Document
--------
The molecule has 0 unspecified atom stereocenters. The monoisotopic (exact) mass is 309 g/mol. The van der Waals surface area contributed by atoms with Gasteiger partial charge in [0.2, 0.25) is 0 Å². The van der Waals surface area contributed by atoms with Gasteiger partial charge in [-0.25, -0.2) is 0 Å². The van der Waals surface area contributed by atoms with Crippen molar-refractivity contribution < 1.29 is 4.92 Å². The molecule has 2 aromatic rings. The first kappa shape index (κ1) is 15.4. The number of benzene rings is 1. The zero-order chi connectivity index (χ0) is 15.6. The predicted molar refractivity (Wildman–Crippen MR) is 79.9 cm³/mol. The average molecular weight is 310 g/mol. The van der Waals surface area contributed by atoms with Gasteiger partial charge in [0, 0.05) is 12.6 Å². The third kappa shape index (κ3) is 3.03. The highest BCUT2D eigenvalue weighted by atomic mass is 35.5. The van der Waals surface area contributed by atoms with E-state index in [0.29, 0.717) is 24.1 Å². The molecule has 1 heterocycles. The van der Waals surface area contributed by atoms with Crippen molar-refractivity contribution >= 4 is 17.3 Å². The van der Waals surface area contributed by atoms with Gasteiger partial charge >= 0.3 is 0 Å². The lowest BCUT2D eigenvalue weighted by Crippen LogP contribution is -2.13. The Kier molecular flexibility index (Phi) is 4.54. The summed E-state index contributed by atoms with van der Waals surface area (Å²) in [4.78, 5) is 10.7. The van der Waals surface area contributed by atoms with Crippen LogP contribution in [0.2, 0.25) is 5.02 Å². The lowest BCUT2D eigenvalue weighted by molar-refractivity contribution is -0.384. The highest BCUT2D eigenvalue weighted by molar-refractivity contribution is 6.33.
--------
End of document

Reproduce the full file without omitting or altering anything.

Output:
The molecule has 0 unspecified atom stereocenters. The monoisotopic (exact) mass is 309 g/mol. The van der Waals surface area contributed by atoms with Gasteiger partial charge in [0.2, 0.25) is 0 Å². The van der Waals surface area contributed by atoms with Gasteiger partial charge in [-0.25, -0.2) is 0 Å². The van der Waals surface area contributed by atoms with Crippen molar-refractivity contribution < 1.29 is 4.92 Å². The molecule has 2 aromatic rings. The first kappa shape index (κ1) is 15.4. The number of benzene rings is 1. The zero-order chi connectivity index (χ0) is 15.6. The predicted molar refractivity (Wildman–Crippen MR) is 79.9 cm³/mol. The average molecular weight is 310 g/mol. The van der Waals surface area contributed by atoms with Gasteiger partial charge in [0, 0.05) is 12.6 Å². The third kappa shape index (κ3) is 3.03. The highest BCUT2D eigenvalue weighted by atomic mass is 35.5. The van der Waals surface area contributed by atoms with E-state index in [0.29, 0.717) is 24.1 Å². The molecule has 1 heterocycles. The van der Waals surface area contributed by atoms with Crippen molar-refractivity contribution >= 4 is 17.3 Å². The van der Waals surface area contributed by atoms with Gasteiger partial charge >= 0.3 is 0 Å². The lowest BCUT2D eigenvalue weighted by Crippen LogP contribution is -2.13. The Kier molecular flexibility index (Phi) is 4.54. The summed E-state index contributed by atoms with van der Waals surface area (Å²) in [4.78, 5) is 10.7. The van der Waals surface area contributed by atoms with Crippen LogP contribution in [0.2, 0.25) is 5.02 Å². The lowest BCUT2D eigenvalue weighted by molar-refractivity contribution is -0.384. The highest BCUT2D eigenvalue weighted by molar-refractivity contribution is 6.33.